The issue that John Wycliffe faced goes beyond Augustine to Constantine. What are the ramifications of a “Christian state?” Dangers appear in either direction. While persecution did in some cases allow the church to flourish, is persecution necessarily the norm? Does not persecution eradicate some communities? Indeed, if a godly ruler passed just laws, would not this further the temporal prosperity of a nation while simultaneously allowing the church to preach the gospel unhindered? On the other hand, would a Christian ruler nominalise Chrisitanity and make it acceptable while robbing it of its prophetic force? Was not the Medieval Church in large measure an example of this?
But many in the early church were witnessing to the Lordship of Christ. They went to their deaths for saying that Christ, not Caesar is Lord. And to draw an ethical implication from this: those who held power became subject to the rule of Christ. The martyr church had as its goal the renewal and reorientation of the Empire under now Christ. As O’Donovan said, Christendom meant not “the church seizing alien power, but alien power becoming attentive to the Church” (Oliver O’Donovan, p. 195)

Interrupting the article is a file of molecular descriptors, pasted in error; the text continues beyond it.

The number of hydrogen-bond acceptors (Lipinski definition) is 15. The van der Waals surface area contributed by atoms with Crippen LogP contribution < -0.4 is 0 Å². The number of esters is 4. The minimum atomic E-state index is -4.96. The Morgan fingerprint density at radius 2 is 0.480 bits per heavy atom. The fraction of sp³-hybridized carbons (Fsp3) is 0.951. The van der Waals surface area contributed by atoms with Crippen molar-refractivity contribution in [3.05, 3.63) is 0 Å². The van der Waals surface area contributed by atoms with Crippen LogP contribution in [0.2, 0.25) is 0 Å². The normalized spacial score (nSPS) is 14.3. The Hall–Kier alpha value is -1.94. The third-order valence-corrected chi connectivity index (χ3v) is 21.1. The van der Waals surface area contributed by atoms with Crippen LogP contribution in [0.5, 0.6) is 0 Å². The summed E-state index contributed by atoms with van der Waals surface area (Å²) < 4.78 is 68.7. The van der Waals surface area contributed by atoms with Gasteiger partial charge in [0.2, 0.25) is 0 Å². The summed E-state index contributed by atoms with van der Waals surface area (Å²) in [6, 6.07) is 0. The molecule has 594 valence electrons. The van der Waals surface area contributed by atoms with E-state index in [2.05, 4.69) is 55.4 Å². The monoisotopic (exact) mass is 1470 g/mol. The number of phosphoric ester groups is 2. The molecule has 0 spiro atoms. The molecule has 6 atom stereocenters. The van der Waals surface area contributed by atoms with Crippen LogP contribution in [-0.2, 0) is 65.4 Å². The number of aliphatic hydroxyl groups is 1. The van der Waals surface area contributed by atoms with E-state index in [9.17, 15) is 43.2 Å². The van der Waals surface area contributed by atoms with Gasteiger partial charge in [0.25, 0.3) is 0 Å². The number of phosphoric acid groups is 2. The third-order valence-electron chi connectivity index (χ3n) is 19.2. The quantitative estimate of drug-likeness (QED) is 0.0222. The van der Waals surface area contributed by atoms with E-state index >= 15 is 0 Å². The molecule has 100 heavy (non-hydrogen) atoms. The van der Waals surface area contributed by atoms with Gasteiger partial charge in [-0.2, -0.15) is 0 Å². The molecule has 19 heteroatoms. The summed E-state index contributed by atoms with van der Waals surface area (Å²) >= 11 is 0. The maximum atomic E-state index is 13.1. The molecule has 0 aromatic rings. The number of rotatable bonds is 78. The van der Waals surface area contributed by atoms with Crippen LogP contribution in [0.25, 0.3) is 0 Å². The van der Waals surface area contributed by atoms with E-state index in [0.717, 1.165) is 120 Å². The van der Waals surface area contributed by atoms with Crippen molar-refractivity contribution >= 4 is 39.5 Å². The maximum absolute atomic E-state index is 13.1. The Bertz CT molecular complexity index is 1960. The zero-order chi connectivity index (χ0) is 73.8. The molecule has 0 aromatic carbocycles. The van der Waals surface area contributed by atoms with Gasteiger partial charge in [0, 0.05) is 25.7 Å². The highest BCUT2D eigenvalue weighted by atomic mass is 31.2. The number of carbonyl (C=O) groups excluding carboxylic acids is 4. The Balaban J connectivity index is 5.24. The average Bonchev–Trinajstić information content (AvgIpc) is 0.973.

Bettenson, Henry. Documents of the Christian Church, Oxford: Oxford University Press, 1943.
Fountain, David. John Wycliffe: The Dawn of the Reformation. Southampton, UK: Mayflower Christian Books, 1984.
Kelly, J.N.D. The Oxford Dictionary of the Popes. New York: Oxford University Press, 1986.
McGrath, Alister. Christian Theology: An Introduction. Oxford, UK: Blackwell Books, 1994.
O’Donovan, Oliver. Desire of Nations: Rediscovering the Roots of Political Theology. New York: Cambridge University Press, 1996.
O’Donovan, Oliver and Joan. From Irenaeus to Grotius: A Sourcebook in Christian Political Thought. Grand Rapids: Eerdmans, 1999.
Pelikan, Jaroslav. The Christian Tradition: The Reformation of the Church and Dogma vol 4. Chicago: University of Chicago Press, 1984.
Schaff, Phillip. History of the Christian Church vol 6. . Grand Rapids: Eerdmans, 1980
Szarmach, Paul. ed. “John Wyclif,” Medieval England: An Encyclopedia. New York: Garland Publishing, 1998, 821-822.
von Campenhausen, Hans. The Fathers of the Church. Peabody, MA: Hendrickson Publishers, 1998.